Jewish Federation Funds to Protect Philly’s Most Vulnerable

man with a pallet of tomatoes
(Courtesy of the Jewish Federation Real Estate group)

To help the segments of the community most severely affected and rendered most vulnerable by the COVID-19 pandemic, the Jewish Federation of Greater Philadelphia is responding with new emergency resources.

And both are already bearing fruit.

“It’s been quite amazing; I’m really very humbled and inspired by people’s generosity,” said Melissa Greenberg, Jewish Federation’s executive vice president.

As of April 7, the COVID-19 Emergency Response Fund had raised over $1 million and distributed a total of $270,000 to be spread across nine Philadelphia-area organizations providing meals and support services to the community’s most vulnerable members.

Jewish Federation will monitor distributions from the fund, Greenberg said, because as the stay-at-home status quo persists and, presumably, as the Emergency Fund continues to grow, there will be newly developing areas of exigency. For now, she said that the fund’s top priority is food insecurity and those most vulnerable.

“And going forward,” she said, “we’re relying a lot on Brian Gralnick (director of Jewish Federation’s Center for Social Responsibility), who is working specifically to identify which groups will become most vulnerable.”

While fluidity regarding what and who is considered “most vulnerable” is expected in coming weeks and months, Jewish Federation has identified nine area organizations believed to be best positioned to aid those considered most vulnerable right now.

The list of organizations receiving first-round grants from the Emergency Fund can be found at

But it suffices to say that those selected serve a broad-reaching group comprising local Holocaust survivors, the recently food insecure, households struggling to meet basic financial obligations like rent, mortgages and utilities, developmentally disabled adults and the homebound elderly and the families of children with disabilities.

The Emergency Response Fund has also designated $78,000 to be spread across three Israeli organizations. Among them are Leket Israel, Israel’s national food bank, and Latet Israel, which aids the most impoverished and isolated of Israel’s elderly, including thousands of Holocaust survivors in partnership with Seed the Dream foundation.

“Tali Lidar (director of Jewish Federation’s Israel office) has direct relationships with many NGOs in Israel, and they’re working together to identify what the immediate needs are there,” Greenberg said.

“That said, it’s important to note that this fund is designed to support needs locally. So while we’re certainly monitoring issues in Israel and weighing those needs alongside of how we’re taking care of the people here in Philadelphia, local needs are always top of mind.”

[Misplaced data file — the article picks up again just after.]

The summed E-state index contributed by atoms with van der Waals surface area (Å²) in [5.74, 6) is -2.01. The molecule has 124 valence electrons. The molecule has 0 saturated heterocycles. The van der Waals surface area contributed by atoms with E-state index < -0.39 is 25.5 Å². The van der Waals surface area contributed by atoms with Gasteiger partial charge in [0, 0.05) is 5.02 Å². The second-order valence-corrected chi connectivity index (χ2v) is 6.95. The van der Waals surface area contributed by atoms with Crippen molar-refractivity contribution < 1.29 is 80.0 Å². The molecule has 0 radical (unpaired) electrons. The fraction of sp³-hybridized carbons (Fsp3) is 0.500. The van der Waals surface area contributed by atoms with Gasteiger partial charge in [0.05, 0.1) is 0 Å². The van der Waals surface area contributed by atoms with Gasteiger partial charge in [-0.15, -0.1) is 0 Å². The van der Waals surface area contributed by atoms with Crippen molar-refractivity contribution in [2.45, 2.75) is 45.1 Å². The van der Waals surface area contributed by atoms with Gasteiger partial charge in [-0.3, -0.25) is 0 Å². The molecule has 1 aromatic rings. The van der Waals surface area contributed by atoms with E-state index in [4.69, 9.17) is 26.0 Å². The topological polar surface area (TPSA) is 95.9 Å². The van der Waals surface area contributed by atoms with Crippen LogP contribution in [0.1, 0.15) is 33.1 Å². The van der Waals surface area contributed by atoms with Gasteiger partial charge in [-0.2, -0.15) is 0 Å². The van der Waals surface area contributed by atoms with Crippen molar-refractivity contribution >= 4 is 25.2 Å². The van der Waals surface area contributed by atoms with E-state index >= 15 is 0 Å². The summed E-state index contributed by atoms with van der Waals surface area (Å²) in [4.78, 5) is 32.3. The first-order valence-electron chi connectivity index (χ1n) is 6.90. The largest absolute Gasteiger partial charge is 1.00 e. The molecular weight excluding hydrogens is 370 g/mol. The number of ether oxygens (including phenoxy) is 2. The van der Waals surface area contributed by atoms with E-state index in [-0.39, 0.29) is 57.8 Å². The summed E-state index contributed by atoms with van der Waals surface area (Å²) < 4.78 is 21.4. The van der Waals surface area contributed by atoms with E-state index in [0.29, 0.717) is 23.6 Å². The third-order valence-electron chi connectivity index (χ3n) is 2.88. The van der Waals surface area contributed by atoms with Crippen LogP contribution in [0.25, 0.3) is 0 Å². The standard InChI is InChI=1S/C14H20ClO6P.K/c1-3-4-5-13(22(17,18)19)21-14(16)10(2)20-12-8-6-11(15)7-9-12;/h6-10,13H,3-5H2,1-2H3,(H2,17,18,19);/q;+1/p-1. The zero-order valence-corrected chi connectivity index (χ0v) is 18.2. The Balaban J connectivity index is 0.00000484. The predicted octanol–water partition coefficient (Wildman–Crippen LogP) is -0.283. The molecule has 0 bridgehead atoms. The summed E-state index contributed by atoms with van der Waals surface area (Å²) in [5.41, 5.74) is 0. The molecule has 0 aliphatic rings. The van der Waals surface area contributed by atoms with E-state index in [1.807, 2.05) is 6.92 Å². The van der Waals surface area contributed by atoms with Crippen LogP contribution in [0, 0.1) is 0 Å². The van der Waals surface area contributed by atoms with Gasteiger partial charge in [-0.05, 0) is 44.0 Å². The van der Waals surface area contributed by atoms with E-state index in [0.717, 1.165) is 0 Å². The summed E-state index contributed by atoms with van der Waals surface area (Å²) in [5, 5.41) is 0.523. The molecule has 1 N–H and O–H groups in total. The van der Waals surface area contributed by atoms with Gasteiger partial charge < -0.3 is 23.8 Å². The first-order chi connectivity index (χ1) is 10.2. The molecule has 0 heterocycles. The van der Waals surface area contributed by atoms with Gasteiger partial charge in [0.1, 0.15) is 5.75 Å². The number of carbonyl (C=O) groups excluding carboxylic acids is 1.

Meanwhile, the Jewish Federation Real Estate group, an affinity group composed of local real estate industry leaders, launched its Emergency Campaign on March 30. While JFRE regularly awards grants for capital projects that promise to be of enduring use to the Jewish community, the highest priority of the new campaign is to help the hardest-hit segments of the Jewish community simply endure.

As with the Emergency Response Fund, JFRE focused primarily on raising money for organizations addressing food insecurity among vulnerable populations like the elderly (through KleinLife’s Meals on Wheels), the newly food insecure (through Jewish Federation’s Mitzvah Food Program) and those who are already at acute nutritional risk due to serious illness (through MANNA).

But JFRE will also contribute an equal share of everything its emergency campaign takes in to the Greater Philadelphia Hotel Association’s COVID-19 Hospitality Workers Relief Fund.

“Our priority was food pantries servicing the entire population,” said Matt Pestronk, JFRE’s chair. “But we particularly wanted to target those serving the more urban locations where they’ve had more pressure than usual because of so many layoffs in the hospitality industry.”

To jump-start its emergency campaign, JFRE donated $50,000 from its own fund. It then pledged to match every donation it received up to an additional $50,000. The goal was to raise an additional $100,000 over the course of the week.

So how’d they do?

“We’ve been successful,” Pestronk said on April 5. “I don’t have the final numbers yet, but I’m hopeful we’ll be able to match up to another $50 (thousand).”

The last Pestronk knew, they were “more than halfway there.”

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